On the Dodger side, injuries, age, and underperformance proved that even a $300 million payroll has its limitations. Yasiel Puig (hamstring) only played in 78 games, and is likely to come off the bench in this series, or serve as a spot starter. Entering the NLDS, the Dodger OF looks to be: LF Carl Crawford, CF Joc Pederson, and RF Andre Ethier. Pederson’s first half was tremendous, earning him a spot in the Home Run Derby at the All-Star Game; shortly thereafter, he went to the bench, finishing .210, 26 HRs, 54 RBI and splitting time with INF/OF Kike Hernandez. The Dodgers’ best hitter, 1B Adrian Gonzalez started well, but slowed in the second half, finishing at .275, 28 HRs, 90 RBI. 2B Howie Kendrick missed several weeks with a hamstring, and started to regain his footing during the last 10 days of the regular season; for the season he batted .295 with 9 HRs, and 54 RBI. C Yasmani Grandal flashed his offensive potential during the first 4 months of the season, but started to give way more to C A.J. Ellis in September. Rookie SS Corey Seager (21 years old) joined the team in August from AAA, and hit .337 down the stretch, effectively seizing the job from veteran SS, and former NL MVP (’07), Jimmy Rollins. Former Met, 3B Justin Turner has stabilized the Hot Corner for LA during the last two seasons, batting .294 with 16 HRs, 60 RBI in ’15.

Starters. Edge: Mets

With Clayton Kershaw in Game 1 and Zack Greinke in Game 2, the Dodgers will open up with this generation’s version of Sandy Koufax and Don Drysdale. Kershaw and Greinke bear much of the hopes and pressure for a Dodger fan base that hasn’t won a World Series since 1988, and knows Greinke will enter Free Agency at the conclusion of the season. In the regular season, Kershaw finished 16-7, with 2.13 ERA, fanning 301 batters; the first Dodger to strikeout over 300 hitters since Koufax (1966) and only the 3rd pitcher to accomplish the feat in this century (Curt Schilling ‘02 and Randy Johnson, ’00-’02, with Arizona). Greinke vied with Chicago Cubs’ RHP Jake Arrieta for the NL Cy Young Award throughout this season; Greinke finished 19-3, with a 1.66 ERA, only allowing 148 hits in 222 2/3 innings – and he still might not win the NL Cy Young, which says volumes for Arrieta’s legendary 2nd half. Arrieta only allowed 4 ERs after the All-Star Break.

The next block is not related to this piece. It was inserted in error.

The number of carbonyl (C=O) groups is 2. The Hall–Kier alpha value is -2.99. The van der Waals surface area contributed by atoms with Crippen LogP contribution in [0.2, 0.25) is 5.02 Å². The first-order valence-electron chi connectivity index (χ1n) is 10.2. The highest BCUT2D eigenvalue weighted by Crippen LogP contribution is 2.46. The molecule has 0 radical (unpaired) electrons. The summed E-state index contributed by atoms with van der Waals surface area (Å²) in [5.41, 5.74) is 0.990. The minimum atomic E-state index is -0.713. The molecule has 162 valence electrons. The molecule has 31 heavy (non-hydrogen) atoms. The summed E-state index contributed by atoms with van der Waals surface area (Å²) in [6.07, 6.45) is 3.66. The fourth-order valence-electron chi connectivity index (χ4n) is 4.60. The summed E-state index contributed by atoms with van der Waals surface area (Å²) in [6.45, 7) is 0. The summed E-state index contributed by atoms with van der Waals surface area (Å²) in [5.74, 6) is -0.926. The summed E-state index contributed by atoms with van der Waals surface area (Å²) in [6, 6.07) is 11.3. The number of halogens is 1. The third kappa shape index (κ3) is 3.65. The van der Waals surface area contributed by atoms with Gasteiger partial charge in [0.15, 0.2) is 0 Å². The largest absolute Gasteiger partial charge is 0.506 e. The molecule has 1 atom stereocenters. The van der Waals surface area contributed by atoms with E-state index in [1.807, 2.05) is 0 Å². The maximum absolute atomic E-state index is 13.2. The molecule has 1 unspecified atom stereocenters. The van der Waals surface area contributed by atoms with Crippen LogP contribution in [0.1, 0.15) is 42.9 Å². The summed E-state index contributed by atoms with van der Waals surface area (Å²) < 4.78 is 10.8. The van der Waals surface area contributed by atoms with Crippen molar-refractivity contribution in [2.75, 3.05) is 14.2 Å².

After that, the Dodger rotation becomes a lot more human with LHPs Brett Anderson and Alex Wood. Anderson pitched a career high 180 1/3 innings this season, finishing at 10-9 with 3.69 ERA. Wood arrived via a trade deadline deal with Atlanta, and closed out ’15 with a 12-12 mark, and a 3.84 ERA. Both Anderson and Wood rely on their breaking pitches, and although good major league starters, they come with question marks. Anderson has been oft-injured throughout his career and is in unchartered territory with his innings, while Wood ran hot and cold in his starts during September.